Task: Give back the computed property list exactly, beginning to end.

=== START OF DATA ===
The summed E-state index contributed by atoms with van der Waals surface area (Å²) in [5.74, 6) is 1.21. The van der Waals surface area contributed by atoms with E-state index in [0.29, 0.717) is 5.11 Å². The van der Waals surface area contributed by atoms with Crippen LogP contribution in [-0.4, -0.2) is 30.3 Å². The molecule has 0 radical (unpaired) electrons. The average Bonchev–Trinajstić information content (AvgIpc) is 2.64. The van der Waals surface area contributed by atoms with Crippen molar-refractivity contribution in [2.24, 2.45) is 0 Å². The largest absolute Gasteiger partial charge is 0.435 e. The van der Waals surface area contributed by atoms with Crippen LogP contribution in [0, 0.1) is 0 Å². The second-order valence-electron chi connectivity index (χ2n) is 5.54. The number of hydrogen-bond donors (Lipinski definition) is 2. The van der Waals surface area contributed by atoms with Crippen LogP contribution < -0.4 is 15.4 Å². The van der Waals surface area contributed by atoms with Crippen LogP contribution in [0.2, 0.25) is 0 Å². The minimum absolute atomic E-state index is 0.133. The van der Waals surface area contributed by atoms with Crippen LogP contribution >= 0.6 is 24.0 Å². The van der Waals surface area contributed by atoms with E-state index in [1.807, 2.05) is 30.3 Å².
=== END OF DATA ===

The summed E-state index contributed by atoms with van der Waals surface area (Å²) in [5.74, 6) is 1.21. The van der Waals surface area contributed by atoms with E-state index in [0.29, 0.717) is 5.11 Å². The van der Waals surface area contributed by atoms with Crippen LogP contribution in [-0.4, -0.2) is 30.3 Å². The molecule has 0 radical (unpaired) electrons. The average Bonchev–Trinajstić information content (AvgIpc) is 2.64. The van der Waals surface area contributed by atoms with Crippen molar-refractivity contribution in [2.24, 2.45) is 0 Å². The largest absolute Gasteiger partial charge is 0.435 e. The van der Waals surface area contributed by atoms with Crippen LogP contribution in [0, 0.1) is 0 Å². The second-order valence-electron chi connectivity index (χ2n) is 5.54. The number of hydrogen-bond donors (Lipinski definition) is 2. The van der Waals surface area contributed by atoms with Crippen LogP contribution < -0.4 is 15.4 Å². The van der Waals surface area contributed by atoms with Crippen LogP contribution in [0.2, 0.25) is 0 Å². The minimum absolute atomic E-state index is 0.133. The van der Waals surface area contributed by atoms with Crippen LogP contribution >= 0.6 is 24.0 Å². The van der Waals surface area contributed by atoms with E-state index in [1.807, 2.05) is 30.3 Å².